reasonable off-spin bowler and became quite good in the ﬁeld. Finally Kevin was admitted to the Natal A team and toured Western Australia with them, playing against the touring England side of 1999/2000. He then played a bit of club cricket with Cannock in Staffordshire, UK. Kevin says that his stint with Cannock was his ﬁrst time away from home, and the experience matured him as a player and human being. Kevin always fancied himself as a bowler, but the Cannock captain insisted that he was a better batsman, which turned out to be true in the longer term. Then, completely out of the blue, Kevin was dropped from the Natal ﬁrst team during the summer of 1999/2000 as part of the quota system adopted by the SA cricket authorities in order to fast track the inclusion of players of colour into the provincial teams, as a precursor to including them in the national team. This left him extremely bitter and totally heartbroken at a time when his cricketing career was blossoming and his sights were set on gaining a place with the “big boys” in the South African side. Kevin was replaced by Gulam Bodi, a talented offspinning Asian batsman, who was included with two other non-white players in the Natal team. When he was told Kevin lost his temper and shouted at the selectors : ”I’m leaving here!” There were quite a few options open to Kevin; his mother was born in the U.K. and he had a British passport, so when it came to looking for a place to play cricket, England naturally was on top of the list. Then Clive Rice, one of SA’s greatest players, who was instrumental in getting Kevin into the SA Schools’ eleven, approached him with an offer to play for Nottinghamshire, a team that Clive was coaching at the time. The offer included a contract worth £15 000 to play for the team during the 2001 season. For a 20 year old this added up to a substantial amount of money, especially considering that the exchange rate at the time was about R12 to the English pound. continued on page 20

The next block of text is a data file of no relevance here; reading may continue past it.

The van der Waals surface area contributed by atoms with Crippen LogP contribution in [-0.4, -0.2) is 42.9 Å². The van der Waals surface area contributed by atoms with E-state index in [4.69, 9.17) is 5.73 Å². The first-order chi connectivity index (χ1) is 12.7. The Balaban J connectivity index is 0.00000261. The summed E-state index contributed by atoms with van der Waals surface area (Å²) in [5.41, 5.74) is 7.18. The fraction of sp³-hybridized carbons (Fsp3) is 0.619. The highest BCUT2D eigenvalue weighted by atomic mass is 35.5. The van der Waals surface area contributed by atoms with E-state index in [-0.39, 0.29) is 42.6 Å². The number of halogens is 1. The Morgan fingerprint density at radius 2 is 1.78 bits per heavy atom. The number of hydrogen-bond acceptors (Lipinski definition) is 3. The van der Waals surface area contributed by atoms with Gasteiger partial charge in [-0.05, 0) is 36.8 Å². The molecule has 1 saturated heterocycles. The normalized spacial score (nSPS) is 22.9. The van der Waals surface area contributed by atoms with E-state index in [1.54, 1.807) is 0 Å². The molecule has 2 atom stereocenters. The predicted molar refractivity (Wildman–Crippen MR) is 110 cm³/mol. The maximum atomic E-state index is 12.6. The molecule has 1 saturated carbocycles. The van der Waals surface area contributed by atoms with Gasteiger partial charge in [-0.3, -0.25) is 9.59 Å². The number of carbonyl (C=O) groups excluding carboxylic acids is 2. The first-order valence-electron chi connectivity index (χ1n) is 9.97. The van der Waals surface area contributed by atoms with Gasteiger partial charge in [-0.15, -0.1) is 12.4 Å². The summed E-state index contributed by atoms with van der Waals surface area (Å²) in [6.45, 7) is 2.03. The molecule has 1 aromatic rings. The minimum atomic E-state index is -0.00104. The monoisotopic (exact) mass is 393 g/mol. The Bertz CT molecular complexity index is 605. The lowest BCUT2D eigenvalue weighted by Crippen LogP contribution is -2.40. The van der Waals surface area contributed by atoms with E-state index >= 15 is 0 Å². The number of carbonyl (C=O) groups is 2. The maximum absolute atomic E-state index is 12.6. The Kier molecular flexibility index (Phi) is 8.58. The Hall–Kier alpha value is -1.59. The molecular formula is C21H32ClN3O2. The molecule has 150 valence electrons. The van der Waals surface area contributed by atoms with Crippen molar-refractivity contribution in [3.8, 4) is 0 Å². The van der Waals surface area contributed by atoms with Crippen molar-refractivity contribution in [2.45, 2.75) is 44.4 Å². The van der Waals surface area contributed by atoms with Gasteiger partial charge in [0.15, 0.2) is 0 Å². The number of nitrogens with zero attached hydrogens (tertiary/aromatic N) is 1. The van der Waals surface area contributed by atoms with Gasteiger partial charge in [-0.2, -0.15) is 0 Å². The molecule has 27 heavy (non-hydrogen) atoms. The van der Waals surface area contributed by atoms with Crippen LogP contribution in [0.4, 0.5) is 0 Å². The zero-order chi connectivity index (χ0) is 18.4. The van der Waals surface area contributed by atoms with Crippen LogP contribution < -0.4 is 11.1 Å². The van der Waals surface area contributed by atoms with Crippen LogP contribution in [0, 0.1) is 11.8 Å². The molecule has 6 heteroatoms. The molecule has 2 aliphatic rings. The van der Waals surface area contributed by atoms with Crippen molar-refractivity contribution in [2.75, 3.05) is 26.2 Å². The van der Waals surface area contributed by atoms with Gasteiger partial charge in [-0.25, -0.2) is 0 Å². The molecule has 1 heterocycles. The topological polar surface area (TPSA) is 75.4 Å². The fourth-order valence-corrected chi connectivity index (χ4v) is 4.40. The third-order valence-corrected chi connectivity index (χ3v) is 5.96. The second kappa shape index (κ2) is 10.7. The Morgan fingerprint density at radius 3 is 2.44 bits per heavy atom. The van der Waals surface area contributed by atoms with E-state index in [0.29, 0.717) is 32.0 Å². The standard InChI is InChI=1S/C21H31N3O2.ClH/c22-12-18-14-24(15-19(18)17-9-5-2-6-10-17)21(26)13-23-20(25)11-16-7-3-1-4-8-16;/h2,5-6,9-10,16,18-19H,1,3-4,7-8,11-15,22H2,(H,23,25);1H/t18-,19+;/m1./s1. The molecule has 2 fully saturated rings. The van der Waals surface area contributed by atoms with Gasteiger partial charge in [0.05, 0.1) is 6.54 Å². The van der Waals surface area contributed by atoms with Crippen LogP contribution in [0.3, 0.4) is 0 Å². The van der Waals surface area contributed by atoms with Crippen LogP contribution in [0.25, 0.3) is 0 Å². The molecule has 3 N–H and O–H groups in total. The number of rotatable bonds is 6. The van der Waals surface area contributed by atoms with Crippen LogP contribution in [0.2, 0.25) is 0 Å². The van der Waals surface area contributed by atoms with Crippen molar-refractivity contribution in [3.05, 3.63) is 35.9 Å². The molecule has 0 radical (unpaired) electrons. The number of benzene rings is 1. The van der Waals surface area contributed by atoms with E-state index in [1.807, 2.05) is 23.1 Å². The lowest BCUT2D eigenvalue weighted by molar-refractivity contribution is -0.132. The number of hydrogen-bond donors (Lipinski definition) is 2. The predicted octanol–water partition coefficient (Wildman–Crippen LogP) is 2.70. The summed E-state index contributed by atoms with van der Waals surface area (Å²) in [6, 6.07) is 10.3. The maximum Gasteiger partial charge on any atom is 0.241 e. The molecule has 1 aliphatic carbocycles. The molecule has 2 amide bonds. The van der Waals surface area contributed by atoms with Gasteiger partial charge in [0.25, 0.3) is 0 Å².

Willie Steenkamp B.Ch.D. Pret. 1979 DRNZ Otago 1994
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South African Continued from page 12